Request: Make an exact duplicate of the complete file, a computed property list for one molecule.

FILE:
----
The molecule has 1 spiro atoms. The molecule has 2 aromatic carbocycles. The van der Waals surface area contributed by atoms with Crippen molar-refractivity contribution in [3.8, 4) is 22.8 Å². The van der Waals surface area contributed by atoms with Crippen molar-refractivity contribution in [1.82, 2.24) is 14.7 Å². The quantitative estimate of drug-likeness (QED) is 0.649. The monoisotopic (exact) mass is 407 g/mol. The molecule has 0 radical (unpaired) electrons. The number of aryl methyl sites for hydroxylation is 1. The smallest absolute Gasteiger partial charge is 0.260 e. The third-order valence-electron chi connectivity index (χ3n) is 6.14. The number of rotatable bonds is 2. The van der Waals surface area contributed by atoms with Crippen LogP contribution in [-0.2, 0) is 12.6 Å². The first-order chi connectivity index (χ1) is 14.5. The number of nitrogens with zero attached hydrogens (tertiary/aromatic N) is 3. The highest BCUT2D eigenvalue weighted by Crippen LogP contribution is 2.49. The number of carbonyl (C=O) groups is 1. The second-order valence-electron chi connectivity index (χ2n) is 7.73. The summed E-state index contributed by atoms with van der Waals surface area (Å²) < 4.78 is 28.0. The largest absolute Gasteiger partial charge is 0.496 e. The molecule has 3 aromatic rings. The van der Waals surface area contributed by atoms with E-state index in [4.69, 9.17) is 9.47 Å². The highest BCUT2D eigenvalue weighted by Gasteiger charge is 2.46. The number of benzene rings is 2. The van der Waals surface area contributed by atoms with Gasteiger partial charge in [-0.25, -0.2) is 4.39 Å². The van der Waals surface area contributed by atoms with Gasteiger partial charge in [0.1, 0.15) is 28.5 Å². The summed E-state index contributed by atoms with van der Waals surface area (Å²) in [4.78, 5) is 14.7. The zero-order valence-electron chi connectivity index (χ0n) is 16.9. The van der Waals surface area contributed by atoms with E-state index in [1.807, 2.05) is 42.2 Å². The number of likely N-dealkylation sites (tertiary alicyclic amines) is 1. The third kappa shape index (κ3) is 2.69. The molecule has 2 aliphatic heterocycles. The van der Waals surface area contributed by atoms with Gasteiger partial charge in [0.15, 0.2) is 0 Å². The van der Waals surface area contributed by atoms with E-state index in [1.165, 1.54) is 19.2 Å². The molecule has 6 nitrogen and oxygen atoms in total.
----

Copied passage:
The molecule has 1 spiro atoms. The molecule has 2 aromatic carbocycles. The van der Waals surface area contributed by atoms with Crippen molar-refractivity contribution in [3.8, 4) is 22.8 Å². The van der Waals surface area contributed by atoms with Crippen molar-refractivity contribution in [1.82, 2.24) is 14.7 Å². The quantitative estimate of drug-likeness (QED) is 0.649. The monoisotopic (exact) mass is 407 g/mol. The molecule has 0 radical (unpaired) electrons. The number of aryl methyl sites for hydroxylation is 1. The smallest absolute Gasteiger partial charge is 0.260 e. The third-order valence-electron chi connectivity index (χ3n) is 6.14. The number of rotatable bonds is 2. The van der Waals surface area contributed by atoms with Crippen LogP contribution in [-0.2, 0) is 12.6 Å². The first-order chi connectivity index (χ1) is 14.5. The number of nitrogens with zero attached hydrogens (tertiary/aromatic N) is 3. The highest BCUT2D eigenvalue weighted by Crippen LogP contribution is 2.49. The number of carbonyl (C=O) groups is 1. The second-order valence-electron chi connectivity index (χ2n) is 7.73. The summed E-state index contributed by atoms with van der Waals surface area (Å²) < 4.78 is 28.0. The largest absolute Gasteiger partial charge is 0.496 e. The molecule has 3 aromatic rings. The van der Waals surface area contributed by atoms with E-state index in [4.69, 9.17) is 9.47 Å². The highest BCUT2D eigenvalue weighted by Gasteiger charge is 2.46. The number of benzene rings is 2. The van der Waals surface area contributed by atoms with Gasteiger partial charge in [-0.25, -0.2) is 4.39 Å². The van der Waals surface area contributed by atoms with Gasteiger partial charge in [0.1, 0.15) is 28.5 Å². The summed E-state index contributed by atoms with van der Waals surface area (Å²) in [4.78, 5) is 14.7. The zero-order valence-electron chi connectivity index (χ0n) is 16.9. The van der Waals surface area contributed by atoms with E-state index in [1.807, 2.05) is 42.2 Å². The number of likely N-dealkylation sites (tertiary alicyclic amines) is 1. The third kappa shape index (κ3) is 2.69. The molecule has 2 aliphatic heterocycles. The van der Waals surface area contributed by atoms with Gasteiger partial charge in [0.15, 0.2) is 0 Å². The van der Waals surface area contributed by atoms with E-state index in [1.165, 1.54) is 19.2 Å². The molecule has 6 nitrogen and oxygen atoms in total.